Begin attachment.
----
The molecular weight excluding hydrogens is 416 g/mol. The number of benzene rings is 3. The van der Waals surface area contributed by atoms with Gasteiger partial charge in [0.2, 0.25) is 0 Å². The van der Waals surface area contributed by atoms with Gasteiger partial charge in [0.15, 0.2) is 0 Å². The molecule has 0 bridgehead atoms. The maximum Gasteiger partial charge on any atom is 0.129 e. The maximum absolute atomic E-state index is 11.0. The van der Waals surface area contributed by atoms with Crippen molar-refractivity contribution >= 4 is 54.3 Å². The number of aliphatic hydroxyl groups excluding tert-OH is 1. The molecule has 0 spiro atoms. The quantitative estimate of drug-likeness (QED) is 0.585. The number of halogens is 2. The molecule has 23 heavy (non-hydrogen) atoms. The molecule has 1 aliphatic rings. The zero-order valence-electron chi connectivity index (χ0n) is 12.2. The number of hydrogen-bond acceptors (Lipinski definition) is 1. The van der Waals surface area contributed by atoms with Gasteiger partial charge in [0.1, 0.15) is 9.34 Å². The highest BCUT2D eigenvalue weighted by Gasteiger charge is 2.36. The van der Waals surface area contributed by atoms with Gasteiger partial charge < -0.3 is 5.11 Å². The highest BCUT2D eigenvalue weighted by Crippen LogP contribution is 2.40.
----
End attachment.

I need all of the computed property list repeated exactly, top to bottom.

The molecular weight excluding hydrogens is 416 g/mol. The number of benzene rings is 3. The van der Waals surface area contributed by atoms with Gasteiger partial charge in [0.2, 0.25) is 0 Å². The van der Waals surface area contributed by atoms with Gasteiger partial charge in [0.15, 0.2) is 0 Å². The molecule has 0 bridgehead atoms. The maximum Gasteiger partial charge on any atom is 0.129 e. The maximum absolute atomic E-state index is 11.0. The van der Waals surface area contributed by atoms with Crippen molar-refractivity contribution >= 4 is 54.3 Å². The number of aliphatic hydroxyl groups excluding tert-OH is 1. The molecule has 0 spiro atoms. The quantitative estimate of drug-likeness (QED) is 0.585. The number of halogens is 2. The molecule has 23 heavy (non-hydrogen) atoms. The molecule has 1 aliphatic rings. The zero-order valence-electron chi connectivity index (χ0n) is 12.2. The number of hydrogen-bond acceptors (Lipinski definition) is 1. The van der Waals surface area contributed by atoms with Gasteiger partial charge in [0.1, 0.15) is 9.34 Å². The highest BCUT2D eigenvalue weighted by Gasteiger charge is 2.36. The van der Waals surface area contributed by atoms with Gasteiger partial charge < -0.3 is 5.11 Å². The highest BCUT2D eigenvalue weighted by Crippen LogP contribution is 2.40.